Big Issue vendors across Wales are struggling with financial pressures and loneliness as they cope with the fall out of the country’s second lockdown.
As part of the two week “firebreak” lockdown – which has seen Wales return to almost the same restrictions as the UK experienced in March – vendors have been unable to work since Friday, October 24.
“It’s financially very difficult,” said Mark Richards [pictured above], who usually sells the magazine in Cardiff. “I’m just taking it day by day, really. It’s all I can do.”
All Big Issue vendors are self-employed traders who buy their magazines for £1.50 and sell them for £3, so if they cannot get out to sell they have no way to make money. Though The Big Issue is providing weekly vouchers to tide them over while they cannot work, it can’t cover their normal earnings.
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For Mark, this week would usually have been a busy one. A fan of Halloween, he would normally be dressed up on his pitch as the Grim Reaper or Count Dracula.
“That’s out the window,” he said, adding that he still hopes to be able to wear his Santa or snowman costume for the Christmas buyers.
“I hope we can get back for Christmas. We just have to wait till November to find out what the situation is. I just have to be patient and hope things improve.”
It’s not only the money that Mark misses. He’s used to helping out in his neighbourhood – whether that’s offering directions to tourists or giving elderly people a hand with their shopping.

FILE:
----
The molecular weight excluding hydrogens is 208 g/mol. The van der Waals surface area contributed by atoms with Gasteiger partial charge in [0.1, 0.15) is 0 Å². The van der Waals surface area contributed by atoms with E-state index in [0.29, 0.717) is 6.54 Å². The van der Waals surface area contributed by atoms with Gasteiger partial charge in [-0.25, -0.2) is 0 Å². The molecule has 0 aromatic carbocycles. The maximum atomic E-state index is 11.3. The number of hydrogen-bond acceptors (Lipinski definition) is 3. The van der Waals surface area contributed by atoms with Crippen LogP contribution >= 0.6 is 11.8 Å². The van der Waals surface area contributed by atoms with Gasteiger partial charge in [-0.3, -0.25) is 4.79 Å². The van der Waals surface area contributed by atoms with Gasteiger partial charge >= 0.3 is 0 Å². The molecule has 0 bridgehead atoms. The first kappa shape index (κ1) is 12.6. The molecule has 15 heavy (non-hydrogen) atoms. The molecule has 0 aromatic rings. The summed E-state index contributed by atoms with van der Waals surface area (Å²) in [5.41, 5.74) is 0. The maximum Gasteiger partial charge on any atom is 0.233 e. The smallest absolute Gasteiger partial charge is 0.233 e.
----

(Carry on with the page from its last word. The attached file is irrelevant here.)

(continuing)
“I’m missing my customers, I always know they’re going to stop and say hello,” he said.
Thirty miles north-east, in the Valleys town of Cwmbran, Vince Lewis is also missing his place at the heart of the community.
“I like doing The Big Issue, I like meeting people,” he said. “And I miss a lot of people. I find it hard. Selling The Big Issue is my method not to drink.”
Vince said he’d still not managed to catch up with many of his regulars after the first UK-wide lockdown, before Wales went back under strict restrictions.
“I want to get out there, I want to see them,” he said.
“I’ve been here five years, so I know these people inside out. I want to see them. You’ll never starve in Cwmbran. They’re very good people.”
Vince and his partner are currently holed up in their small flat, which they saved up for through selling The Big Issue.
“It’s hard at the moment, because I’ve got to pay our rent, and I get worried. But the landlord’s not been too bad. He knows the situation and he knows I’m working to earn money,” he said.
“The Big Issue has been a big help to me. [The weekly vouchers] take a bit of pressure off. It’s not a lot of money but it helps me to get by. It helps me pay my rent so I don’t have to worry as much about that.”
Welsh Sales and Operations Manager Tom Watts said that his team have spent the last week calling vendors and making sure they were receiving their vouchers to help with living costs.
“It is a difficult time for the vendors, because they are all self-employed. So they’re not able to make any money, apart from the vouchers,” he said.
“Over the past week, we’re trying to speak to as many vendors as we can. That’s part of our work now as well – making sure everyone’s okay and offering emotional support.”
Looking ahead, Tom hopes that the “short, sharp” Welsh lockdown will be effective and stop them from facing strict restrictions around the busy Christmas season.
“The hope is that because we’re locked down now, it means we won’t have to lockdown at Christmas,” he said.
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